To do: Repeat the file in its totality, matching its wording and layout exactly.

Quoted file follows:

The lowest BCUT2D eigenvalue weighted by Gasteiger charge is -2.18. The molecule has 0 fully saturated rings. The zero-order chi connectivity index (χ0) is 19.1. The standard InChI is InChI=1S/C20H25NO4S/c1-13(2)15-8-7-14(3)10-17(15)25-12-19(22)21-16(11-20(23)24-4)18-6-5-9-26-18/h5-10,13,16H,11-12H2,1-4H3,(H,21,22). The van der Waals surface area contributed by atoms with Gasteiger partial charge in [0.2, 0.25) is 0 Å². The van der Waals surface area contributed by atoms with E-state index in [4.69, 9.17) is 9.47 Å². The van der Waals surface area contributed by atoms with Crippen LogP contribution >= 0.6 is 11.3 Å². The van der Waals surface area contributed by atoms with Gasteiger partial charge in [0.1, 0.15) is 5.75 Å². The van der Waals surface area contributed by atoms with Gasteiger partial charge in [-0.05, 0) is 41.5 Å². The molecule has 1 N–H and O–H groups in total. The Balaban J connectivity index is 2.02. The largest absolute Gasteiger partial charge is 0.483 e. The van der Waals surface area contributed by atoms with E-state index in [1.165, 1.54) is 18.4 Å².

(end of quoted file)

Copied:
The lowest BCUT2D eigenvalue weighted by Gasteiger charge is -2.18. The molecule has 0 fully saturated rings. The zero-order chi connectivity index (χ0) is 19.1. The standard InChI is InChI=1S/C20H25NO4S/c1-13(2)15-8-7-14(3)10-17(15)25-12-19(22)21-16(11-20(23)24-4)18-6-5-9-26-18/h5-10,13,16H,11-12H2,1-4H3,(H,21,22). The van der Waals surface area contributed by atoms with Gasteiger partial charge in [0.2, 0.25) is 0 Å². The van der Waals surface area contributed by atoms with E-state index in [4.69, 9.17) is 9.47 Å². The van der Waals surface area contributed by atoms with Crippen LogP contribution >= 0.6 is 11.3 Å². The van der Waals surface area contributed by atoms with Gasteiger partial charge in [0.1, 0.15) is 5.75 Å². The van der Waals surface area contributed by atoms with Gasteiger partial charge in [-0.05, 0) is 41.5 Å². The molecule has 1 N–H and O–H groups in total. The Balaban J connectivity index is 2.02. The largest absolute Gasteiger partial charge is 0.483 e. The van der Waals surface area contributed by atoms with E-state index in [1.165, 1.54) is 18.4 Å².